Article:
Home Tips For Riders 7 Trail Riding Safety Tips

7 Trail Riding Safety Tips

by ihearthorses
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Trail riding is a great way to get outside of the confines of the ring and explore nature with your horse. Make sure that you put these seven trail riding safety tips to use every time that you head out.

1. Leave Notice With Someone Back Home

Before you go trail riding, always tell someone back home about your plans. Give them a description of your route and provide them with an estimated time of your return. It’s also a good idea to provide your friend or family member with instructions on what to do if you haven’t returned by the planned time.

Image source: jdj150 via Flickr

Image source: jdj150 via Flickr

2. Check the Weather

Always make a point of checking the weather before you go riding. You don’t want to get caught out on the trails during a thunderstorm.

Image source: jdj150 via Flickr

Image source: jdj150 via Flickr

3. Ride With a Buddy

Try to schedule trail rides so that you and a buddy can head out together. In the event that something happens and you need help on the trail, having a buddy along can mean that you’ll get help sooner.

Image source: Mt. Hood Territory via Flickr

Image source: Mt. Hood Territory via Flickr

4. Carry Your Cell Phone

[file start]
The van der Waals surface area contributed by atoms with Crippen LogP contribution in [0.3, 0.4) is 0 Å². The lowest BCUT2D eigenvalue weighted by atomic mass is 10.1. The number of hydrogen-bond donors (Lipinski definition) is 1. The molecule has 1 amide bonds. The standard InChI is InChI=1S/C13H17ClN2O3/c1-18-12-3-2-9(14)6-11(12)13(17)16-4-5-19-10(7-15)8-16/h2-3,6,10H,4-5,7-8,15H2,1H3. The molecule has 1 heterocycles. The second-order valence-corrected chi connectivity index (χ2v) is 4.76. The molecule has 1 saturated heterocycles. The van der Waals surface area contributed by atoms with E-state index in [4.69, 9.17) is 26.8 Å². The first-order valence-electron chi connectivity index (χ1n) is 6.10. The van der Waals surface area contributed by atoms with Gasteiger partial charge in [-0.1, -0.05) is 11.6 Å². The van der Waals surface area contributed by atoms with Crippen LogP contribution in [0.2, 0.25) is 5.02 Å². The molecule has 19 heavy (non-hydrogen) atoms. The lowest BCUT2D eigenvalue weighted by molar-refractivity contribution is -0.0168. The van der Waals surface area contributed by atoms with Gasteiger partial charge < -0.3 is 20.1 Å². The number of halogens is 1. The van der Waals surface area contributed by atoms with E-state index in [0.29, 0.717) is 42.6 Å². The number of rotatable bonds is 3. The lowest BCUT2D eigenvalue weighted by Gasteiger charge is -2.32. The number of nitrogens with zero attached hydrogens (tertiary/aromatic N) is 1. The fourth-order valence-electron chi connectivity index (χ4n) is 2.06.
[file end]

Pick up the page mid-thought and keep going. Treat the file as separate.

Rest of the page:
Make sure that your cell phone is fully charged, and carry it with you when you go trail riding. Rather than keeping your cell phone in your saddle bags, make sure that you carry it on your person. In case you and your horse are separated, you will still have access to your phone as long as you carried it on yourself.

5. Bring Along a Trail Pack

Have a standard “trail pack” prepared that you can bring with you anytime you go trail riding. Your trail pack should consist of necessities, like a hoof pick, an extra lead rope, and a basic First-Aid kit. You should always include a map and a compass in your trail pack, particularly if you’re riding on unfamiliar trails.

6. Watch the Footing

You never know what types of footing you’ll encounter on the trails, so make sure that any areas where you choose to trot or canter are safe to do so. Remember to always check the footing on the other sides of objects – like fallen trees or brush piles – before you allow your horse to jump them.

Image source: Anya1986 via Flickr

Image source: Anya1986 via Flickr

7. Be Aware of Hunting Seasons

Finally, make sure to stay aware of local hunting seasons when you’re going trail riding. Find out if hunting is allowed in the areas where you’ll be riding. If it is, then you will want to equip yourself and your horse with blaze orange material and you might choose to only ride on Sundays, when hunting is not permitted.

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